1453-1609 AD: Demise of a Legacy
With the start of the Ottoman Empire in 1453 came the complete abandonment, demolition, and demise of the Great Palace, contributing heavily now to the “absence” emphasis in the contemporary lieux de mémoire. Based on the conditions of the Great Palace when the Ottoman Empire began, it is actually unsurprising that the structure was eventually abandoned. Westbrook writes in his article in the Encyclopedia of the Hellenic World that in 1453, “all but a few structures of the Great Palace had become uninhabited ruins.” (1) In the next centuries, the site was appropriated for the construction of Ottoman mansions, but periodic fires were common in this region and often destroyed many of these buildings (1).
The ultimate demise and abandonment of the Great Palace came in 1609 with the construction of the Sultanahmed Mosque under the Ottoman rule of Sultan Ahmed I (1). The extravagant and lavish mosque, as seen in the figure to the left, was built upon the ruins of the Great Palace, which has made recent excavation attempts extremely challenging. Furthermore, it has been speculated that portions of the ruins of the Great Palace were used for the construction of the mosque (1), perpetuating the idea of complete abandonment and disregard for the once-essential and lavish palace of the Byzantine Empire.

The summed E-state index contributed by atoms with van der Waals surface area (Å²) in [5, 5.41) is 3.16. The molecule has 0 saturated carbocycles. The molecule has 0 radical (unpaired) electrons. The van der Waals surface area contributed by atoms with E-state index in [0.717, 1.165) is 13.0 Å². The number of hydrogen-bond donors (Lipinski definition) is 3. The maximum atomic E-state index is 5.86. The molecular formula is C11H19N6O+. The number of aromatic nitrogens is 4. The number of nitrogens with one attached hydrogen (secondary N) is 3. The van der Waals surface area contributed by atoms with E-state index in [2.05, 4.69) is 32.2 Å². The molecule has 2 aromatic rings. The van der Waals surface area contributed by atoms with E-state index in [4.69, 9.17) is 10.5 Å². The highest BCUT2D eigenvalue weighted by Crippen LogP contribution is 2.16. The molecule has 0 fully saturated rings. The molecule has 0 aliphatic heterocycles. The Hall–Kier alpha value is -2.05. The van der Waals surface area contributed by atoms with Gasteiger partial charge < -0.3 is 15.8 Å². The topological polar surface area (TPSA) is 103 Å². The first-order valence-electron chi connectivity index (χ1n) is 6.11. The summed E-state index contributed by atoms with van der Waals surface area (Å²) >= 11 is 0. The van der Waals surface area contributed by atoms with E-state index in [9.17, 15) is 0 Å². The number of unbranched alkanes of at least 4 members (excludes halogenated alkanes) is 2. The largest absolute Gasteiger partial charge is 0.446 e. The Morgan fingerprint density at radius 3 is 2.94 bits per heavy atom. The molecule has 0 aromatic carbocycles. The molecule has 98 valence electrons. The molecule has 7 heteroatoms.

The two maps to the right represent a 1703 depiction and a 1922 portion of the city, in which it can be seen that the Sultanahmed Mosque built in the 17th century has survived over four centuries centuries in time and actually still stands and exists today over the ruins of the Great Palace. In the 1703 map, #3 on the legend indicates the mosque, while in the 1922 map, the image is zoomed in to focus on the location of the mosque. Overall, this final demise of the Great Palace following centuries of cycles of prominence, destruction, and reconstruction, signifies the end of the palace’s reign in the city. Today, the absence of the palace at its site serves as a lieux de mémoire that memorializes this transition through history, especially this final demise and replacement with the contemporary mosque structure.
1. Westbrook, Nigel. "Great Palace in Constantinople." Encyclopaedia of the Hellenic World. Print.